A Tale of Talking Fabrics

Wefted by the strands of rituals and skills, I am a timekeeper. I’ve evolved with civilizations; I’ve been in a wedding trousseau as well as on a pyre. My actual age is not certain, but I have been around for atleast a 500,000 years and, I am here to stay. Since ancient times, my bricks have been spun, woven and dyed to make what world calls a fabric.

I can recollect from the past that one fine morning Emperor Aurangzeb had a fit of rage on seeing his daughter princess Zeb-un-Nissa clad in almost nothing. On being severely rebuked, the princess explained that she had not one but seven jamahs (dresses) on her body. Such was the finesse of the hand woven fabrics.

It's been eons, and still I serve the society with protection, comfort and aesthetics.

From the ancient of the times, I have been created manually on looms. Today, handlooms have become an important craft product, comprising of the largest cottage industry in India. Millions of looms stretching from Kashmir to Tamil Nadu are engaged in weaving cotton, silk and other natural fibers. If I may say, there is hardly a village where weavers do not exist, each hub, weaving a unique saga. Though Gujarat was the central place for weavers, but in the great fire of 1300AD weavers had to take shelter in the nearby regions.


India is the only country in the world producing all four commercially known silks - mulberry, tussar (tussore), eri and muga. Presently, in my realm of handlooms, there are Madras checks from Tamil Nadu, ikats from Andhra and Orissa, tie and dye from Gujarat and Rajasthan, brocades from Uttar Pradesh, Daccai from West Bengal and Phulkari from Punjab. India has been known for the purest of silk, wool and cotton. These fabrics were exported to Greece, China, Egypt and Britain. It was because of the business interactions of India with Egypt that brought linen in the country. Later, with the Mughals, came the fabric blends as Muslims did not prefer to use pure silk, cotton or wool. Another milestone in the clothing history of India was brought by Gandhi when he revived Khadi. Khadi means a cloth that is hand-spun and hand-woven. It marked a revolution. It became the identity of freedom, style and income.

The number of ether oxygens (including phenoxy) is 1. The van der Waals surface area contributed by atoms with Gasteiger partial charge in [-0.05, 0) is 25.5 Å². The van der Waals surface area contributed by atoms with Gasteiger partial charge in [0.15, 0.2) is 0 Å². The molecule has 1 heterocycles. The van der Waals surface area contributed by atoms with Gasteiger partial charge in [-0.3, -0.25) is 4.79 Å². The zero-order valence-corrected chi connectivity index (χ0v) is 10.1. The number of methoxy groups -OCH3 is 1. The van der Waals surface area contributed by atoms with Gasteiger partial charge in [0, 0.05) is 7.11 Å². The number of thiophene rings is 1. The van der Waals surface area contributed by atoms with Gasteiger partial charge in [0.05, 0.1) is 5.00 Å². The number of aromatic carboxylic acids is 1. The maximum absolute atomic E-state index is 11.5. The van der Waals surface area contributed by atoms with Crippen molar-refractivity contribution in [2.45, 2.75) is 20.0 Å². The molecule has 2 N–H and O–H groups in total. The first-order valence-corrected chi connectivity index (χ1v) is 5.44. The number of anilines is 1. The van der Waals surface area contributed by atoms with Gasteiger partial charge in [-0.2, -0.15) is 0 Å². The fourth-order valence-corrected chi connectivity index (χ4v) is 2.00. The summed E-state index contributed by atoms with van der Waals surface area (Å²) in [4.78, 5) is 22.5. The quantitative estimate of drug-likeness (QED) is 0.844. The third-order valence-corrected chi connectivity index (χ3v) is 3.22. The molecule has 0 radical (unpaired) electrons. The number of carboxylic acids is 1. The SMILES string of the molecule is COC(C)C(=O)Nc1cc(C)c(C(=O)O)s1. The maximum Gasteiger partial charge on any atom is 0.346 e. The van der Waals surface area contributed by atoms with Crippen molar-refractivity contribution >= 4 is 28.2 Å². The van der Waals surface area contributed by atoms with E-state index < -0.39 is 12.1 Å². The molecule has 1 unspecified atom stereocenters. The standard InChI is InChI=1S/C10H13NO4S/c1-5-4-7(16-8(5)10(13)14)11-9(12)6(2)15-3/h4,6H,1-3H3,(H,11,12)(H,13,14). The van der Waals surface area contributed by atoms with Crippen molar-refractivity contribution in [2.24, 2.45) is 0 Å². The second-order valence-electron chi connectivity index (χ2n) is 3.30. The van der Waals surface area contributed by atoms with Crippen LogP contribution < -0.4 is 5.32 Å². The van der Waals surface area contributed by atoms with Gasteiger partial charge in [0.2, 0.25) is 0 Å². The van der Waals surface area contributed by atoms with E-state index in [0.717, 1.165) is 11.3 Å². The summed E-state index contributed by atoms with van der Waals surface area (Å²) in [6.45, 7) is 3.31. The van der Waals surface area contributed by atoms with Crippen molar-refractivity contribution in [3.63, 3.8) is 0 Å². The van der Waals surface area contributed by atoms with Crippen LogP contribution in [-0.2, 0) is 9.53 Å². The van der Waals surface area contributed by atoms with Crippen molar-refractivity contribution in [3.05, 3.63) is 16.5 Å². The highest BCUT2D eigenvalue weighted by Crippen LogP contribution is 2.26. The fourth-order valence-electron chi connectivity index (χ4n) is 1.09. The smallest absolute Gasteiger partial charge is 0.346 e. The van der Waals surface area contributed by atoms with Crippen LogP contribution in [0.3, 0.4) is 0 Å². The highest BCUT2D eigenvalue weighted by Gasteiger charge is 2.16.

Although declining popularity of the handloom sector remains a concern, little do we know that handloom industry is till date the largest employer in the country after agriculture, with over 13 million weaver families drawing sustenance from it apart from the loom and reel-makers, dyers, warp-winders, and other helpers.

Samuel Beckett said that “words are the clothes that thought wear” Observing how every piece of textile has a story to tell and move us isn’t it fair to say that fabrics can talk? Is it not justified to admire how fabric tells a silent story, a story that has no words yet can be felt! And touched! What else could be a realist way of travelling through time?

Where else could that be possible?

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